EAC wants Mombasa port run independently

The port of Mombasa should be handed over to autonomous companies to increase efficiency, a new report sponsored by the East African Community (EAC) has recommended.
A report by the Society for International Development (SID) titled the State of East Africa 2012 recommends that the port should be handed independent status
A report by the Society for International Development (SID) titled the State of East Africa 2012 recommends that the port should be handed independent status

The port of Mombasa should be handed over to autonomous companies to increase efficiency, a new report sponsored by the East African Community (EAC) has recommended.

The report by the Society for International Development (SID) titled the State of East Africa 2012 recommends that the port should be declared an ‘East Africa hot zone’ and handed independent status like the port of Dubai and Boston.

“East African Community countries should get together and appoint companies who know best how to run ports like Dubai or the port of Boston,” said the report in one of its proposals.

East African countries such as Rwanda, Burundi and Uganda rely on the Kenya Ports Authority-managed Mombasa port and the one in Dar es Salaam, Tanzania.

Mombasa port has been blamed for delaying goods destined for Nairobi for as long as 42 days. On average it takes about 20 days for a container to go through the port to Nairobi. It takes 24 days for the container to travel from Mombasa to Kigali.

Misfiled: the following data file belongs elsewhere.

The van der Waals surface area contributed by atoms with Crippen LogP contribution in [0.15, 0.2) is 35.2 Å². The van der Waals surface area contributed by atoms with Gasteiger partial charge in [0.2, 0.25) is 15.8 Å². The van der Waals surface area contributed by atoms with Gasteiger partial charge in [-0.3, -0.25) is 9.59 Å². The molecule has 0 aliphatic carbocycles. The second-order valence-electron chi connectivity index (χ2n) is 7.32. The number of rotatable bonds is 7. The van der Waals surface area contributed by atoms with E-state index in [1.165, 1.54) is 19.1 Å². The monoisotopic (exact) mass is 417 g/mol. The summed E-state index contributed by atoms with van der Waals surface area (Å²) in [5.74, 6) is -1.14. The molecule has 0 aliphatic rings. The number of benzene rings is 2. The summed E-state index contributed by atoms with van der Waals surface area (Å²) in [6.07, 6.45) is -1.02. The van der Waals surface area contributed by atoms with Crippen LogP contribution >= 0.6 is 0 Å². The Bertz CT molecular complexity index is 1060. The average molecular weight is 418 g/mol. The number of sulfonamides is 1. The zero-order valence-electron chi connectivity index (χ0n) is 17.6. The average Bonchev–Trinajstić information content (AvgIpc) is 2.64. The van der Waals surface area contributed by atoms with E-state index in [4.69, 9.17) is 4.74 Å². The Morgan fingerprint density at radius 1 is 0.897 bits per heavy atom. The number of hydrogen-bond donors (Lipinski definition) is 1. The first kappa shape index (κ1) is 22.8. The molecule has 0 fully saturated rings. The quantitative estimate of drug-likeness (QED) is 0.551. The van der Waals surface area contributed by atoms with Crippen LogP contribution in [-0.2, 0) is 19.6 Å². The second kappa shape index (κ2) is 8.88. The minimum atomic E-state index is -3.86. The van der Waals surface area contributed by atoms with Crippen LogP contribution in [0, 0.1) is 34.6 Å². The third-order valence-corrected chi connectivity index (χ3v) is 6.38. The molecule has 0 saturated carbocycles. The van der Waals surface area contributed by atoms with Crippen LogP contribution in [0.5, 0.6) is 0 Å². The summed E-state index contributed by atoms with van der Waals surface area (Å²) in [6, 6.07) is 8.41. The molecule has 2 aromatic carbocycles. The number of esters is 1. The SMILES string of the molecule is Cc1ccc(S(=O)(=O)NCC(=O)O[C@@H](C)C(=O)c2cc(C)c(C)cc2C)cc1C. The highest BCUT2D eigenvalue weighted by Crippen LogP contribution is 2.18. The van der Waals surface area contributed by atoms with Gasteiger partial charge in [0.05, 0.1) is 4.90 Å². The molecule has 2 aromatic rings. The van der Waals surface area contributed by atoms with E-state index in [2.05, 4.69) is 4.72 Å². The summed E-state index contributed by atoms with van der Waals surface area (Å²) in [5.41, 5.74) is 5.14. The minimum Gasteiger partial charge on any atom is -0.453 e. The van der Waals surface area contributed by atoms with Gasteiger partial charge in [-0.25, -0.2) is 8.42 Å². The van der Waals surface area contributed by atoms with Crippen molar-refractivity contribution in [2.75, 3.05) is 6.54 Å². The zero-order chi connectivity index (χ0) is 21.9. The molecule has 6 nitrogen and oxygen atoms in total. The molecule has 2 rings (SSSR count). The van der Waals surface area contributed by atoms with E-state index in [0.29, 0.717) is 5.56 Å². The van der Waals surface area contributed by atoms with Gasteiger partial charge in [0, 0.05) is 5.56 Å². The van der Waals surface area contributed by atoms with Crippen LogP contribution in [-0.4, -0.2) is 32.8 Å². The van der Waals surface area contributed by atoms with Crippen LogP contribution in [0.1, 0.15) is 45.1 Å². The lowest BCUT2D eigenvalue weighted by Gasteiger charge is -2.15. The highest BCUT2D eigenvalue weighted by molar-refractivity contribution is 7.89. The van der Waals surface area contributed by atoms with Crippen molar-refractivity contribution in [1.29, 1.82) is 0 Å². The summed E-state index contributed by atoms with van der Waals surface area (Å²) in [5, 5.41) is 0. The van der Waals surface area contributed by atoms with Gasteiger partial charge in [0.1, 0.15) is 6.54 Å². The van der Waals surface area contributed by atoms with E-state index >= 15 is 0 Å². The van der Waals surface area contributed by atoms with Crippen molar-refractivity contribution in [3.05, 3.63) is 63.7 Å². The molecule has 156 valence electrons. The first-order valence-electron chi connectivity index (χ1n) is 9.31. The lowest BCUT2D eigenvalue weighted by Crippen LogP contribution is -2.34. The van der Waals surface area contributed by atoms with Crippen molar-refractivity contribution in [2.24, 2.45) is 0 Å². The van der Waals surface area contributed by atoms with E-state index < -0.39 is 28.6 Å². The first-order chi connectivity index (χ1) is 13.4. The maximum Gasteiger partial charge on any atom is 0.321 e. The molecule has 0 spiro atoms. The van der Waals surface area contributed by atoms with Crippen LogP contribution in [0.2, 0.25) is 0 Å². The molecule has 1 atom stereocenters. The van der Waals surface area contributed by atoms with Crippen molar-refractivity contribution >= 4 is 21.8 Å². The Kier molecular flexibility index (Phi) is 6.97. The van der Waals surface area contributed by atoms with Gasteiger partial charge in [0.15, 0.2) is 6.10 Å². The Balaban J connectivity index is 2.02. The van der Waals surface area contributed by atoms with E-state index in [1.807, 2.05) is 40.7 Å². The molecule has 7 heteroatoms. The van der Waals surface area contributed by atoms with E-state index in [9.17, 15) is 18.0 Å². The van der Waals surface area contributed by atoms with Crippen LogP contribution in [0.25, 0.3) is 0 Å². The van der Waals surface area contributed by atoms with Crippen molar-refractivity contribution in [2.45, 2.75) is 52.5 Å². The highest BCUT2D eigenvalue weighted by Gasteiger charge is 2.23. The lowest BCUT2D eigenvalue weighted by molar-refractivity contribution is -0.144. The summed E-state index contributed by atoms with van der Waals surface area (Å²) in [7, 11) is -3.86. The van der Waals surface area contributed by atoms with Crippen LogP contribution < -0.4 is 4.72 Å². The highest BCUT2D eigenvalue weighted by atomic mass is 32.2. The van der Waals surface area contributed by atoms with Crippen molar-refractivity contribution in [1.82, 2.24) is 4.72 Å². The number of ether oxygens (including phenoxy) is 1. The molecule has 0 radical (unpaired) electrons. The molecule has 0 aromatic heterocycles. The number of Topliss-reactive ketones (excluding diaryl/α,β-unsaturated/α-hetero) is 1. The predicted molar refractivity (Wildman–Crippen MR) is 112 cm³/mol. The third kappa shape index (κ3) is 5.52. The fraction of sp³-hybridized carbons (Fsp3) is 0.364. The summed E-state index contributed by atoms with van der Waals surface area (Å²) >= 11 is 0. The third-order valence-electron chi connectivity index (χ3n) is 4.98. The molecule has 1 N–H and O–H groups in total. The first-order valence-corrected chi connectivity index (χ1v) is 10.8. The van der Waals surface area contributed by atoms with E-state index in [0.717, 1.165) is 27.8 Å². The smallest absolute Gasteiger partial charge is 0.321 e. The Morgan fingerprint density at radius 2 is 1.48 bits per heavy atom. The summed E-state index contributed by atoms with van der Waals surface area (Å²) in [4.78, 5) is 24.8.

Officials at the port of Mombasa, however, blame the log jam on the road and rail infrastructure.

“We are off-loading more containers than we can take out; we normally off-load as many as 2,000 containers a day but due to bad roads and excessive weigh bridges we can only take out 1,300 containers a day,” said communications manager at Kenya Ports Authority Hajj Masemo.
The port normally has about 700 uncollected containers daily leading to a build up of cargo in the port.

Mr Masemo also attributed the problems to poor customer management system which tends to delay cargo clearance.
More than 95 per cent of the cargo from the port to Nairobi is hauled over the road network, causing traffic congestion.

The rail line has been reduced from ferrying 20 per cent of cargo to the current four per cent.

The Ministry of East African Community (EAC), however, says that member states are acting out of frustration and that such measures may not necessarily work.

“We are dealing with members who are frustrated and want to have something done, but giving KPA to an independent company may not give us those results,” said Peter Njoroge, deputy director of economic affairs at the ministry.

The total freight handled by Mombasa port increased to push the container traffic to 696,000 TEUs (twenty-foot equivalent units) in 2010 from 619,000 TEUs in 2009.

 

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